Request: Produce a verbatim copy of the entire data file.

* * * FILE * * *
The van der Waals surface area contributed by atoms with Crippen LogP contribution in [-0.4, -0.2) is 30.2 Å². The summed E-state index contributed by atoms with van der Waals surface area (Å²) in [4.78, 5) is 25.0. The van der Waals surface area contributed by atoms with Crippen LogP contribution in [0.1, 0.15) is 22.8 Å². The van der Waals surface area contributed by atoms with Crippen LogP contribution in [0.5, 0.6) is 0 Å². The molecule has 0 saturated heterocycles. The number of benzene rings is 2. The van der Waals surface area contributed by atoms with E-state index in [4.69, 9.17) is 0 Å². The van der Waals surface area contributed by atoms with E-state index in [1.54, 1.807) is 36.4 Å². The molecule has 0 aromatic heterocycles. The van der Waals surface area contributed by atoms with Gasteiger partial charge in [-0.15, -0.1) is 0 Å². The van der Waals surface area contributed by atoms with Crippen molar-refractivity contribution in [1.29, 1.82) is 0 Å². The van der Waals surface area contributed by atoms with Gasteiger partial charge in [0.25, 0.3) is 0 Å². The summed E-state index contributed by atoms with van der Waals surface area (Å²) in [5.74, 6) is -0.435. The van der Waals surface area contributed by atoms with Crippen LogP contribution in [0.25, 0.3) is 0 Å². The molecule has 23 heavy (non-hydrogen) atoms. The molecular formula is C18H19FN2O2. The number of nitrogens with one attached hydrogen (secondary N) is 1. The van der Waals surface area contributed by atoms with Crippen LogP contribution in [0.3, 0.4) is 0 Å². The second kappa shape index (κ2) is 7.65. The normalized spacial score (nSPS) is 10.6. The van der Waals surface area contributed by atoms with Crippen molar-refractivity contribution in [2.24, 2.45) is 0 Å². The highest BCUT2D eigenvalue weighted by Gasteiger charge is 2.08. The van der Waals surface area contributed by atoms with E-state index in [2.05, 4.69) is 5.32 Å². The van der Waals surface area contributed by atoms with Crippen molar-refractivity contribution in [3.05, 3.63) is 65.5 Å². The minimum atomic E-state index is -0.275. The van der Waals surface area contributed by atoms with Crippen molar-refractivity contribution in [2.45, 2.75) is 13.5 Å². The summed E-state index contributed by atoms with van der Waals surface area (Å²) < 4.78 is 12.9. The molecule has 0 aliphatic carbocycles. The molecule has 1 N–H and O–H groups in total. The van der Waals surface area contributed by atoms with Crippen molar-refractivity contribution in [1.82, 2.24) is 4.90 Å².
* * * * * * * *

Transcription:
The van der Waals surface area contributed by atoms with Crippen LogP contribution in [-0.4, -0.2) is 30.2 Å². The summed E-state index contributed by atoms with van der Waals surface area (Å²) in [4.78, 5) is 25.0. The van der Waals surface area contributed by atoms with Crippen LogP contribution in [0.1, 0.15) is 22.8 Å². The van der Waals surface area contributed by atoms with Crippen LogP contribution in [0.5, 0.6) is 0 Å². The molecule has 0 saturated heterocycles. The number of benzene rings is 2. The van der Waals surface area contributed by atoms with E-state index in [4.69, 9.17) is 0 Å². The van der Waals surface area contributed by atoms with E-state index in [1.54, 1.807) is 36.4 Å². The molecule has 0 aromatic heterocycles. The van der Waals surface area contributed by atoms with Gasteiger partial charge in [-0.15, -0.1) is 0 Å². The van der Waals surface area contributed by atoms with Crippen molar-refractivity contribution in [1.29, 1.82) is 0 Å². The van der Waals surface area contributed by atoms with Gasteiger partial charge in [0.25, 0.3) is 0 Å². The summed E-state index contributed by atoms with van der Waals surface area (Å²) in [5.74, 6) is -0.435. The van der Waals surface area contributed by atoms with Crippen LogP contribution in [0.25, 0.3) is 0 Å². The molecule has 23 heavy (non-hydrogen) atoms. The molecular formula is C18H19FN2O2. The number of nitrogens with one attached hydrogen (secondary N) is 1. The van der Waals surface area contributed by atoms with Crippen LogP contribution in [0.3, 0.4) is 0 Å². The second kappa shape index (κ2) is 7.65. The normalized spacial score (nSPS) is 10.6. The van der Waals surface area contributed by atoms with Crippen molar-refractivity contribution in [2.24, 2.45) is 0 Å². The highest BCUT2D eigenvalue weighted by Gasteiger charge is 2.08. The van der Waals surface area contributed by atoms with E-state index in [2.05, 4.69) is 5.32 Å². The van der Waals surface area contributed by atoms with Crippen molar-refractivity contribution in [3.05, 3.63) is 65.5 Å². The minimum atomic E-state index is -0.275. The van der Waals surface area contributed by atoms with Crippen molar-refractivity contribution in [2.45, 2.75) is 13.5 Å². The summed E-state index contributed by atoms with van der Waals surface area (Å²) < 4.78 is 12.9. The molecule has 0 aliphatic carbocycles. The molecule has 1 N–H and O–H groups in total. The van der Waals surface area contributed by atoms with Crippen molar-refractivity contribution in [1.82, 2.24) is 4.90 Å².